Apatite based materials for solid oxide fuel cell (SOFC) and catalytic applications

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Gasparyan, Hripsime
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Low cost silicates with apatite-structure (general formula of apatite A10-xM6O26±δ, where A = rare earth or alkaline earth and M= Si, Ge, P, V..) have been proposed recently as promising solid electrolyte materials (oxygen ion conductors) for use at intermediate temperature solid oxide fuel cells (SOFCs). These materials exhibit sufficiently high ionic conductivity (e.g. ~ 0.01 S cm-1 at 700 oC), which is dominated by the interstitial site mechanism and can exceed that of yttria-stabilized-zirconia (YSZ), the solid electrolyte used in state-of-the-art SOFCs. The apatite structure is tolerant to extensive aliovalent doping, which has been applied for improving ionic conductivity. In this work are presented results concerning synthesis, conductivity and catalytic characterization of Fe- and/or Al-doped apatite type lanthanum silicates (ATLS) of the general formula La10-zSi6-x-yAlxFeyO26±δ as well as electrochemical characterization of interfaces of ATLS pellets with perovskite and Ni-based electrodes. The aim was to investigate the properties of these ATLS material, in particular as it concerns their potential use as SOFC components or as catalysts in oxidation reactions. The conductivity of pellets prepared from ATLS powders synthesized via four different methods and having different grain size was measured under air and at different temperatures in the range 600 -850 oC, aiming to identification of the effect of composition (doping), method of synthesis, grain size and pellet sintering conditions. For electrolytes of the same composition, those prepared via mechanochemical activation exhibited the highest conductivity, which was improved with increasing Al- and decreasing Fe-content. In state-of-the-art SOFCs perovskite electrodes are used as cathodes and Ni-based electrodes as anodes, thus electrochemical characterization of perovskite and Ni-based/ATLS interfaces was carried out. As it concerns perovskite/ATLS interfaces, the characterization focused on the study of the open circuit AC impedance characteristics of a La0.8Sr0.2Ni0.4Fe0.6O3-δ/La9.83Si5Al0.75Fe0.25O26±δ interface, at temperatures 600 to 800 oC and oxygen partial pressures ranging from 0.1 to 20 kPa. Under the aforementioned conditions, it was observed that the impedance characteristics of the interface were determined by at least two different processes, corresponding to two partially overlapping depressed arcs in the Nyquist plots. The polarization conductance of the interface was found to increase with increasing temperature as well as with increasing oxygen partial pressure, following a power law dependence. The electrochemical characterization of Ni-based electrodes/ATLS interfaces involved study of the electrochemical characteristics of NiO-apatite cermet electrodes as well as a Ni sputtered electrode interfaced with Al- or Fe-doped apatite electrolytes, under hydrogen atmospheres. The impedance characteristics of these electrodes were found to be determined by up to three different processes, their relative contribution depending on the electrode microstructure, Ni content (as it concerns the cermet electrodes), temperature, hydrogen partial pressure and applied overpotential. Aiming to investigation of potential catalytic properties of ATLS materials the catalytic activity for CO combustion of a series of ATLS powders was studied. For this purpose, two series of apatite-type lanthanum silicates La10-xSi6-y-zAlyFezO27-3x/2-(y+z)/2 (ATLS), undoped or doped with Al and/or Fe, were synthesized via sol-gel and modified dry sol-gel methods and tested as catalysts for CO combustion. The experiments revealed that the ATLS powders were catalytically active for CO combustion above approximately 300 oC, with light-off temperatures T50 (50% conversion of CO) ranging from 505 to 629 oC. The study focused on the effect on catalytic activity of the synthesis method and doping with Al and/or Fe. Non-doped ATLS with stoichiometric structure, namely La10Si6O27 prepared via the sol-gel method, exhibited the highest catalytic activity for CO oxidation among all tested compositions, the comparison being based on the measured catalytic rate (expressed per surface area of the catalyst) under practically differential conditions. Compared to La-Sr-Mn-O and La-Sr-Co-Fe-O perovskite powders, the tested ATLS powders exhibited lower catalytic activity for CO oxidation.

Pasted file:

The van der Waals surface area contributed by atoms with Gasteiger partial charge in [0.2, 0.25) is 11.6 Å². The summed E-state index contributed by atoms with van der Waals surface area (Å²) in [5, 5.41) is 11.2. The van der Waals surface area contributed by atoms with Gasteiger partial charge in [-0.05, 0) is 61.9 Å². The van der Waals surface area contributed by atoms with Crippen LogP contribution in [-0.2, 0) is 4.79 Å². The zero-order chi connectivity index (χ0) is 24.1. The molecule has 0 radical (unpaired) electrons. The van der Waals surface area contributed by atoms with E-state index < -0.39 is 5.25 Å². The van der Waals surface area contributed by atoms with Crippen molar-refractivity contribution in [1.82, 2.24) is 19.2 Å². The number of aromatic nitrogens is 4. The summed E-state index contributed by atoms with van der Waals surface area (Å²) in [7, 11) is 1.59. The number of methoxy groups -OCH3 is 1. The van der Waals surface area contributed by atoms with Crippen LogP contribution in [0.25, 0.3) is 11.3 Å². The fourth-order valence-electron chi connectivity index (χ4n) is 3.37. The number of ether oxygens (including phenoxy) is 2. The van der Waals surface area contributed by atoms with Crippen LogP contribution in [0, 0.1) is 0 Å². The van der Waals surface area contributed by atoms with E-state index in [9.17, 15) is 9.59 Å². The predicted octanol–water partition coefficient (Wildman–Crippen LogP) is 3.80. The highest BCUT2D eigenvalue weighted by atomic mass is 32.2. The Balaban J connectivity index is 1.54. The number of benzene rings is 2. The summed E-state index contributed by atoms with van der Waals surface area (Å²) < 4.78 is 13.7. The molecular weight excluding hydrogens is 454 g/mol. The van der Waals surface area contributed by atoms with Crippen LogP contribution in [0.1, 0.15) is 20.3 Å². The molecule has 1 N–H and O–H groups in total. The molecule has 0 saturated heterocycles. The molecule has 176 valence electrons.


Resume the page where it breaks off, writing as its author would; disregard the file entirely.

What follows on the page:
Apatites, Lanthanum silicates, Oxide ion conductors, Solid oxide fuel cells, NiO-apatite cermet, Apatite catalyst